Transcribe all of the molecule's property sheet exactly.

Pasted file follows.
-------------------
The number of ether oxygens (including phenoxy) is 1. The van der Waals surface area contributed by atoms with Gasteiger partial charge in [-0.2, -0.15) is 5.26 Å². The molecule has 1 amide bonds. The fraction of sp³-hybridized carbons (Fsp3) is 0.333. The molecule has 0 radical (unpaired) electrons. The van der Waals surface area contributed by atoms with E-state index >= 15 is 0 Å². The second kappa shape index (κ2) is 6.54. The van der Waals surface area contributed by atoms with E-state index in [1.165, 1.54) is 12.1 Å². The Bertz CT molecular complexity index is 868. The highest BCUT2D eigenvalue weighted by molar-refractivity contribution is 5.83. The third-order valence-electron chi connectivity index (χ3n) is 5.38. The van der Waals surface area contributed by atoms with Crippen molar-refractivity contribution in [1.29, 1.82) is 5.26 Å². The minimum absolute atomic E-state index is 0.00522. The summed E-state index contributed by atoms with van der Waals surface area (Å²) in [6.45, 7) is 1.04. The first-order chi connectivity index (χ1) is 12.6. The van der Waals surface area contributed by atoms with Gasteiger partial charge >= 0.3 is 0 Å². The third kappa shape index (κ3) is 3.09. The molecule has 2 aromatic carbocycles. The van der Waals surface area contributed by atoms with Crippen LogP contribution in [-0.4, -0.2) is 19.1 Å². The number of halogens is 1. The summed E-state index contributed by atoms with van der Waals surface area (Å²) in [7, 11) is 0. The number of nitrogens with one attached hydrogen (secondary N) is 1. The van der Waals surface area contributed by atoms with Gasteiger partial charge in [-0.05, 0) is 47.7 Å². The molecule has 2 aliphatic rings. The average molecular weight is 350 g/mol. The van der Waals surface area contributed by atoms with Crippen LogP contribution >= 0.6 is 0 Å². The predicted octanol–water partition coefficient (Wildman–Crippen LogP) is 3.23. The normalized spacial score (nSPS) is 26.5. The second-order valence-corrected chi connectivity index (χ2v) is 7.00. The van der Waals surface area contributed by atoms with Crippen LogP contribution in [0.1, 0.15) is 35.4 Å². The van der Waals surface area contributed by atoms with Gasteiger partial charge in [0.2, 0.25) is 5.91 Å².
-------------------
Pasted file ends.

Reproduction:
The number of ether oxygens (including phenoxy) is 1. The van der Waals surface area contributed by atoms with Gasteiger partial charge in [-0.2, -0.15) is 5.26 Å². The molecule has 1 amide bonds. The fraction of sp³-hybridized carbons (Fsp3) is 0.333. The molecule has 0 radical (unpaired) electrons. The van der Waals surface area contributed by atoms with E-state index >= 15 is 0 Å². The second kappa shape index (κ2) is 6.54. The van der Waals surface area contributed by atoms with E-state index in [1.165, 1.54) is 12.1 Å². The Bertz CT molecular complexity index is 868. The highest BCUT2D eigenvalue weighted by molar-refractivity contribution is 5.83. The third-order valence-electron chi connectivity index (χ3n) is 5.38. The van der Waals surface area contributed by atoms with Crippen molar-refractivity contribution in [1.29, 1.82) is 5.26 Å². The minimum absolute atomic E-state index is 0.00522. The summed E-state index contributed by atoms with van der Waals surface area (Å²) in [6.45, 7) is 1.04. The first-order chi connectivity index (χ1) is 12.6. The van der Waals surface area contributed by atoms with Gasteiger partial charge >= 0.3 is 0 Å². The third kappa shape index (κ3) is 3.09. The molecule has 2 aromatic carbocycles. The van der Waals surface area contributed by atoms with Crippen LogP contribution in [-0.4, -0.2) is 19.1 Å². The number of halogens is 1. The summed E-state index contributed by atoms with van der Waals surface area (Å²) in [7, 11) is 0. The number of nitrogens with one attached hydrogen (secondary N) is 1. The van der Waals surface area contributed by atoms with Gasteiger partial charge in [-0.05, 0) is 47.7 Å². The molecule has 2 aliphatic rings. The average molecular weight is 350 g/mol. The van der Waals surface area contributed by atoms with Crippen LogP contribution >= 0.6 is 0 Å². The predicted octanol–water partition coefficient (Wildman–Crippen LogP) is 3.23. The normalized spacial score (nSPS) is 26.5. The second-order valence-corrected chi connectivity index (χ2v) is 7.00. The van der Waals surface area contributed by atoms with Crippen LogP contribution in [0.1, 0.15) is 35.4 Å². The van der Waals surface area contributed by atoms with Gasteiger partial charge in [0.2, 0.25) is 5.91 Å².